Letterbook 2

  • Source Note
  • Historical Introduction
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Letter from John P. Greene • 30 June 1839

, June 30th 1839
Honrd & Ever respected Brother & also to Prests.   &
Sirs
It is with great satisfaction  that I address you at this time, Altho I have been detained  in this place much longer than I intended— but I very believe  the Lord has directed my way since I left — when I  first came to the doors seemed all colosed for about  a week before I could get a hearing & at that time but very few  came out: for some said the Mormons deserved all that  had done to them and others believed what the priests said:  But some came out & heard as they said the tale of woe for  themselves,— the Lord helping me to tell the things in quite a  systematic course & the people with Doctors Lawyers Priests  & Drunkards all opened their ears eyes & mouth & then there  hearts were accessible, and when I had done credulity had  no place in the Colledge Mr— Morris Esqr & Mr Wm Greene Esq  with others spoke freely on the Subject, and declared they  believed all that I had stated to the letter.— then appropriate  resolutions were adopted— the meeting was then adjourned  for one week so as to be accomodated with the House but when  the week came the house could not be occupied by us & the  friends of liberty got there eyes pealed— & to See the Spirit of  opposition & I think that all the wrath of man will yet work  for our good. At the meeting I was advised to publish my doc uments— a committee was appointed of the Citizens to examine  the proof that was affixed on that subject. This Committee after  examining my papers requested me to publish. and accep ted their invitation; I have compiled the whole documents with  an appendix & it is now in the press a pamphlet of more  than forty pages (of which I will send you as soon as they  are out of press) the Sound of Mormon representative in   makes a great fuss here and also a far off the  fifth day after I arrived in my arrival was  announced in the City of in one of the most noted papers  of the Union, with strong terms of disapprobation of the [p. 75]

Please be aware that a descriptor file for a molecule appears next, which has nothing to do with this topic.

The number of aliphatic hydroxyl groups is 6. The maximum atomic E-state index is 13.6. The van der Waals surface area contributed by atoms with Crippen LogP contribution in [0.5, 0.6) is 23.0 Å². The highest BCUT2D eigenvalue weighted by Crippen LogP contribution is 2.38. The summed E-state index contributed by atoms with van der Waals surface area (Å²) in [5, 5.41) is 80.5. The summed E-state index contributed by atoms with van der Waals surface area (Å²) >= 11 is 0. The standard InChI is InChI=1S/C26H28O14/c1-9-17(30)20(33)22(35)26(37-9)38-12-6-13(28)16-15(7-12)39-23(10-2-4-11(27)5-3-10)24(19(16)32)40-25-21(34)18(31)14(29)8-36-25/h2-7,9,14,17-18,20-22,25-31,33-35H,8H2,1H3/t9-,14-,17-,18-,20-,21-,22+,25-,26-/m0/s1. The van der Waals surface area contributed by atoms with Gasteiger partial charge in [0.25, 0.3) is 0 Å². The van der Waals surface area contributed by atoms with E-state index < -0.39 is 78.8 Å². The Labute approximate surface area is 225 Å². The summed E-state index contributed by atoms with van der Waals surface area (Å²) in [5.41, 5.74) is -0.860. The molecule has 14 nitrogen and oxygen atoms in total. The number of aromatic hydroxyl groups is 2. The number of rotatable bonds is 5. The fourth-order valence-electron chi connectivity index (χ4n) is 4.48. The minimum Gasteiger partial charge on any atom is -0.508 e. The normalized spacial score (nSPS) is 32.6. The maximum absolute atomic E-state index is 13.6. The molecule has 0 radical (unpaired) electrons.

Letter from John P. Greene • 30 June 1839

, June 30th 1839
Honrd & Ever respected Brother & also to Prests. &
Sirs
It is with great satisfaction that I address you at this time, Altho I have been detained in this place much longer than I intended— but I very believe the Lord has directed my way since I left — when I first came to the doors seemed all colosed for about a week before I could get a hearing & at that time but very few came out: for some said the Mormons deserved all that had done to them and others believed what the priests said: But some came out & heard as they said the tale of woe for themselves,— the Lord helping me to tell the things in quite a systematic course & the people with Doctors Lawyers Priests & Drunkards all opened their ears eyes & mouth & then there hearts were accessible, and when I had done credulity had no place in the Colledge Mr— Morris Esqr & Mr Wm Greene Esq with others spoke freely on the Subject, and declared they believed all that I had stated to the letter.— then appropriate resolutions were adopted— the meeting was then adjourned for one week so as to be accomodated with the House but when the week came the house could not be occupied by us & the friends of liberty got there eyes pealed— & to See the Spirit of opposition & I think that all the wrath of man will yet work for our good. At the meeting I was advised to publish my documents— a committee was appointed of the Citizens to examine the proof that was affixed on that subject. This Committee after examining my papers requested me to publish. and accepted their invitation; I have compiled the whole documents with an appendix & it is now in the press a pamphlet of more than forty pages (of which I will send you as soon as they are out of press) the Sound of Mormon representative in makes a great fuss here and also a far off the fifth day after I arrived in my arrival was announced in the City of in one of the most noted papers of the Union, with strong terms of disapprobation of the [p. 75]
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